Tr. John Mason Neale MEDITATION When you say Advent today, this is the hymn people expect to sing. It is probably our oldest Advent song, one that emerged sometime in the 7th century, scholars think. This means it began in the monastery. The tune can be traced to 17th century France. From what we know it was sung every night during Vespers from December 17th until Christmas Eve, when the eighth O antiphon "O Virgin of Virgins,"was sung before and after the Magnificat, Mary’s Song, the canticle always sung at Vespers. Each night during that week the community would add the next O antiphon. Those were titles for the coming Savior: Immanuel, Wisdom, Lord of Light, Branch of Jesse, Key of David, Bright and Morning Star, King of nations. It comes to us through the work of John Mason Neale (1818-1868), the Anglican priest who spent his life translating Greek and Latin texts from the early and medieval church. Without him our hymns for the liturgical year would be scanty indeed. As the Christian church reeled from the French Revolution and its temporarily establishing Notre Dame as a Temple of Reason, many horrified Christians thought the church needed to reestablish its connection with the ancient church, anchoring itself more deeply in its tradition, some of which the Reformation had stripped away. In England there were two wings of the Anglican church at the beginning of the 19th century, the Evangelical or Low Church and what would be called the Broad church When the winds of change from the French Revolution hit England, a new movement emerged called the Oxford Movement, which became known as the High Church wing of the church. It was led by John Henry Newman (1801-1890). His followers began restoring what they thought had been lost in the Reformation: the liturgical year, ancient hymnody, theological works, architecture, liturgical vestments. Some of them, most significantly, Newman, left the Anglican church for Rome. Many stayed in the Anglican church, like Neale, changing it. Many of the leaders had been born into strong Evangelical homes but left for the Anglo-Catholics when they became adults. It was a lively and influential group. The movement spread throughout the Christian churches of the West. We would not recognize the churches in which many of us grew up if we could go back before these restorations were made. It has continued its sweep in our liturgies and practices. A small example of the movement can be seen in the change for some of us Lutherans (more long in the tooth than others) in the tune for this hymn. Many of us knew it to the tune St. Petersburg, by Dmitry Stepanovich Bortniansky (1751-1825). It sounds like a typical Protestant hymn. When the Service Book and Hymnal came out in 1958, the Gregorian chants like this one were exotic fare. It had been compiled by Lutherans such as Luther Dotterer Reed of Philadelphia Seminary who was deeply affected by the Anglo-Catholic revival so the SBH contained many things that were strange at first, but have now become required for Lutheran worship, so the Lutheran Church has become a liturgical church, rather than a church with a liturgy as Conrad Bergendoff, the sage of Swedish Augustana once remarked Congregations had a hard time learning to sing Gregorian chants well in their services, but this one they learned. When I sing it, I am struck with the melancholy longing in it, its Scriptural sources, and its venerable tradition. It brings me back to a cold night in the dark of a European winter in the north, hearing this plaintive cry for the light which marks the evenings in December. Like people that walk in great darkness. The prayer for healing our divisions and difficulties has rarely seemed so necessary. HYMN INFO Although the hymn is known to be very old—dating from the 7th or 8th centuries—we cannot say much about its origin. We do know that its first printing was in the Psalteriolum Cantionum Catholicarum done in 1710. This preserved the Latin text. It was translated and included in the Hymnal Noted in 1851. (Noted means with music.) This tune was the one chosen. It was then printed in Hymns: Ancient and Modern which by the end of the century made the hymn text and tune popular. Neale had originally translated the first line as “Draw nigh, Draw nigh,” but by the 1861, it had been edited to "O Come, O Come." LINKS Choir of King’s College Cambridge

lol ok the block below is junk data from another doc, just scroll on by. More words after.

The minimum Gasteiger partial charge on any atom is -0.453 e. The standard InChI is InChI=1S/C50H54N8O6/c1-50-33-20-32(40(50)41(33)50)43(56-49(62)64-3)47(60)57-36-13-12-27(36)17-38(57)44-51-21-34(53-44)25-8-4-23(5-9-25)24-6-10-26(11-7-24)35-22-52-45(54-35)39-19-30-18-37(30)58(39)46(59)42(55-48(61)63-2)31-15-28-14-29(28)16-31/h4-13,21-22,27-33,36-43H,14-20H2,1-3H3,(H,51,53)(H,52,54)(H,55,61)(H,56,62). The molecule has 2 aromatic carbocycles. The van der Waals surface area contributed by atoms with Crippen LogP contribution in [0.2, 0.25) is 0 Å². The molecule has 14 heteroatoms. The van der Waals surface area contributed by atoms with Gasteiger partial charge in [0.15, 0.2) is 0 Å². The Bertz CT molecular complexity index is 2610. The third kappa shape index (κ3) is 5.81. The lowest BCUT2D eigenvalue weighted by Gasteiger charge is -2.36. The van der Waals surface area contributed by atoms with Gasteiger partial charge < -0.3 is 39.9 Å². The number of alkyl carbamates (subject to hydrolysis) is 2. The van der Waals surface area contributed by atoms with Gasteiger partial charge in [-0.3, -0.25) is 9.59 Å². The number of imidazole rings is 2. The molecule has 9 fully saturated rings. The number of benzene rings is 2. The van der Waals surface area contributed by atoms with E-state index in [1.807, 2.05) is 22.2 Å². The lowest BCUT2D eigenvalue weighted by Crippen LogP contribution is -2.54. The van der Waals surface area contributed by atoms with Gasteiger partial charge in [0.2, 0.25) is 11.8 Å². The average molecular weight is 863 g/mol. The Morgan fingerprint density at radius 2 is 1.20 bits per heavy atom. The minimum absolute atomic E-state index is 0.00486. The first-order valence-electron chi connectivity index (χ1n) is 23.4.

The Mormon Tabernacle Choir
The Piano Guys/Piano and Cello/Lovely
Sovereign Grace/Acoustic Guitar and solo
Mótettukór Hallgrímskirkju Advent festival, see the lovely church
Mathias Eick/Norwegian version folk instruments Latin version
_________________________ The air from the Messiah--it begins with the Accompagnatto, "For behold, Darkness shall cover the earth" The people who walked in darkness have seen a great light